Followers of ARPN will know that Copper is more than just an old school mainstay industrial metal. We’ve long touted its versatility, stemming from its traditional uses, new applications and Gateway Metal status. Courtesy of the ongoing materials science revolution, scientists are constantly discovering new uses – with the latest case in point being Copper used in OLED technology to lower the cost to light up TVs and smart phones.
Perhaps more importantly in light of the current debate over a shift towards renewable energy, Copper is also one of the key building blocks of our green energy future.
In that, however, as we have previously argued, lies an inherent irony: Proponents of a green energy shift for the United States tend to vehemently oppose the domestic development of the very metals and minerals that make said shift possible. However, as ARPN expert Ned Mamula recently indicated, that needn’t be the case.
Advances in technology harnessed by the modern mining industry make it possible to restore a balance between mining and environmental protection – a position recently outlined by Fleming Voetman, VP for Public Affairs at the International Copper Association.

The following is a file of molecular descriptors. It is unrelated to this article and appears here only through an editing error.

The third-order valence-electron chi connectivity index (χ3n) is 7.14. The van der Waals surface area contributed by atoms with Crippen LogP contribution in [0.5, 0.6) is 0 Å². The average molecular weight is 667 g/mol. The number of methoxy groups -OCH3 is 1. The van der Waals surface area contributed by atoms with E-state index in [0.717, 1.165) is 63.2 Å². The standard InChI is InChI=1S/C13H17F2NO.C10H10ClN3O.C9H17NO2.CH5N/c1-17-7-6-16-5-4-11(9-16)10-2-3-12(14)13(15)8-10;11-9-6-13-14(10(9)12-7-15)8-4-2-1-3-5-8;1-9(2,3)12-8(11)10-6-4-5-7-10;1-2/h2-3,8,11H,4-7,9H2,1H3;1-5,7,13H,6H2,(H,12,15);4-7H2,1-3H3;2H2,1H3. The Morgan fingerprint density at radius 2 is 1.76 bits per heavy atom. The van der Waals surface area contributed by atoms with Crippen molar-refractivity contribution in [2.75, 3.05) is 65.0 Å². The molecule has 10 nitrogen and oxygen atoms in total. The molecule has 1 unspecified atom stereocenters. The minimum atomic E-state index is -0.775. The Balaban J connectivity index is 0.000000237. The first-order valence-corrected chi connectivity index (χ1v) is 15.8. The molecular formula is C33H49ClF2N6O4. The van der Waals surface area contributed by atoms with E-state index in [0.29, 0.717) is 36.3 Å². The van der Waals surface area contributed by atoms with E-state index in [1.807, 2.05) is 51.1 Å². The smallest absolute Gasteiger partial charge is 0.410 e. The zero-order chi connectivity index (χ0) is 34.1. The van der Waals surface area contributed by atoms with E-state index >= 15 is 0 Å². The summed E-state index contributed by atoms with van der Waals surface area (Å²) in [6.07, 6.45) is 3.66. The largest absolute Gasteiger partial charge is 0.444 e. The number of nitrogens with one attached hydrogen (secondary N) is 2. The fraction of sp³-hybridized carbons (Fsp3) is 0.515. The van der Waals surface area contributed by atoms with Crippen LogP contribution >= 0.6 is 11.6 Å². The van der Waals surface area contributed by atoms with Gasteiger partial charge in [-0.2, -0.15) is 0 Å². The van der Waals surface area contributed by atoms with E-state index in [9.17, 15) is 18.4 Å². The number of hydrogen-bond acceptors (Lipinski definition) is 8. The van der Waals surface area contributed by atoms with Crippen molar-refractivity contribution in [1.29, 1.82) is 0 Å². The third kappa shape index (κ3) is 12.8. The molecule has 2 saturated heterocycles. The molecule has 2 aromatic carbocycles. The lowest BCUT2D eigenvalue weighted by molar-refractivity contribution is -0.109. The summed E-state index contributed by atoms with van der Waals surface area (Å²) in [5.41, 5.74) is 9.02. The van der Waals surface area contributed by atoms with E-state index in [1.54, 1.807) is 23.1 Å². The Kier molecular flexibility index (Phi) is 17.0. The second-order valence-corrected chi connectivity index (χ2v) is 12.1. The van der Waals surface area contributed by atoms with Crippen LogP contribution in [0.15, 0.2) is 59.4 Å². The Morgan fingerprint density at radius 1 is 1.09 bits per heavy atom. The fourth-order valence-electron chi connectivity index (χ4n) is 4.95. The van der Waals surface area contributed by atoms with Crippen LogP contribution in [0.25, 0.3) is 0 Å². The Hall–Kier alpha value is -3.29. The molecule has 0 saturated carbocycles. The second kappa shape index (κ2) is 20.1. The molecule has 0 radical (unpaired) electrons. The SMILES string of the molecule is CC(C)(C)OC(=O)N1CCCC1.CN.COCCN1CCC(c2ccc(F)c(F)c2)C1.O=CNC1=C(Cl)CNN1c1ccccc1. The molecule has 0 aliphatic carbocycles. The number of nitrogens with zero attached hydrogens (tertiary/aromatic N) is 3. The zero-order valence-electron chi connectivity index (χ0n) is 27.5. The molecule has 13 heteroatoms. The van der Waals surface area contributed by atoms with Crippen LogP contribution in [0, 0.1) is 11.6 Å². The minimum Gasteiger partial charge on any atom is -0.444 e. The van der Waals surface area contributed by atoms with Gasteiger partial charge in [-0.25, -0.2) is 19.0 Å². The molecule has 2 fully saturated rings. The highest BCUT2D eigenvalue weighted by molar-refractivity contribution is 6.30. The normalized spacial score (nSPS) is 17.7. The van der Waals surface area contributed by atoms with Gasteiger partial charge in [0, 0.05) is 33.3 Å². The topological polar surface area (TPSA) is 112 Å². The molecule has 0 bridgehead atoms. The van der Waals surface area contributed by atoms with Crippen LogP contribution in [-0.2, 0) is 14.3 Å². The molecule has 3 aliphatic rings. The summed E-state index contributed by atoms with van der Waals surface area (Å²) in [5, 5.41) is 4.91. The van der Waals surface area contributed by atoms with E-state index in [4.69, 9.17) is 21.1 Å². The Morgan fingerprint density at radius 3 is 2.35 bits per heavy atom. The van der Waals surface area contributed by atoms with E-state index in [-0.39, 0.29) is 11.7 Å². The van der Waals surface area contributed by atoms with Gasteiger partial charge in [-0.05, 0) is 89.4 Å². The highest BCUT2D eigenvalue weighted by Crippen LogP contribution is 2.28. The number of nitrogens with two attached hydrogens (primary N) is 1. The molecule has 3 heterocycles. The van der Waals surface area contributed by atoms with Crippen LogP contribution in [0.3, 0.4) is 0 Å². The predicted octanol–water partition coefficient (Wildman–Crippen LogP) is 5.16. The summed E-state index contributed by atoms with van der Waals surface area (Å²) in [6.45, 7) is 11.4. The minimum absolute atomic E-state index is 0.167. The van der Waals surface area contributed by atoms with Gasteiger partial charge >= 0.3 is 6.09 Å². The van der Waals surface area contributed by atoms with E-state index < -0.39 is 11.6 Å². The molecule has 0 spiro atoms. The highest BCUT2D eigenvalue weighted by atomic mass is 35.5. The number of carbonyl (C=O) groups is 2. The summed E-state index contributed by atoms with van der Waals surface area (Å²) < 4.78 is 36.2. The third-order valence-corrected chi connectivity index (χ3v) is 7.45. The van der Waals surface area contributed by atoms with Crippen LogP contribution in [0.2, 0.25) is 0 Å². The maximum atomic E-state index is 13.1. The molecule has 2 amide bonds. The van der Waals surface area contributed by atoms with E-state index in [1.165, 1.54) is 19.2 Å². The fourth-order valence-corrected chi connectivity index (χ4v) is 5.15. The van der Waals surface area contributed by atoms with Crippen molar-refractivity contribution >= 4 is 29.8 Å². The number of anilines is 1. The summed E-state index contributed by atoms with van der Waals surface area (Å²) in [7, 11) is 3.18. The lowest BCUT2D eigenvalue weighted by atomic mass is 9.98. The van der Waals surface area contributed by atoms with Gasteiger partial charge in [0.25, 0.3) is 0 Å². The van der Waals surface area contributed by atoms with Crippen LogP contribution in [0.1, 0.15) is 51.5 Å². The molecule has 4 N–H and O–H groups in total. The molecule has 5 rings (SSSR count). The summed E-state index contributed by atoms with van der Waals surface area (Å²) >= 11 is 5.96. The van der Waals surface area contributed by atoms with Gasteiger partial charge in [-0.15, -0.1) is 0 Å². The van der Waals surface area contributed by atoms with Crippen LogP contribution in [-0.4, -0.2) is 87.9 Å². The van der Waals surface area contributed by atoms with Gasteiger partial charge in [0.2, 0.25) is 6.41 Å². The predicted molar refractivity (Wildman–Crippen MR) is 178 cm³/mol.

In a piece for GreenBiz, Voetman outlines how “[i]ndustries are responding by recognizing their responsibility and trying to meet the increased expectations of consumers, society and governments,” and notes several positive trends that are currently underway. These range from consumer electronics companies like Ericsson and mining companies like Rio Tinto overhauling their supply chain policies to ensure suppliers conform to certain environmental and social standards, to companies like consumer electronics maker Phillips and mining company Teck supporting local communities.
“As the demand for copper and other materials necessary for the development of a low carbon society increases, the importance of these responsible sourcing actions grows. Responsible sourcing is a way of extending the benefits of this demand in materials to local communities.
With global copper demand expected to grow alongside the roll out of energy-efficiency measures and uptake of renewable-energy sources, it is clear that we as an industry collectively need to address societal expectations. The World Bank’s 2017 report on the growing role of minerals and metals states, ‘The shift to low carbon energy will produce global opportunities with respect to a number of minerals,’ and that limiting climate change to a global increase of 1.5 or 2 degrees Celsius will require radical changes to drive this increased demand.”
Industry understands that reconciling mining and environmental protection is both necessary and feasible. It is time for our policy makers to realize this, too, and devise a policy framework conducive to the responsible harnessing of the metals and minerals beneath our own soil.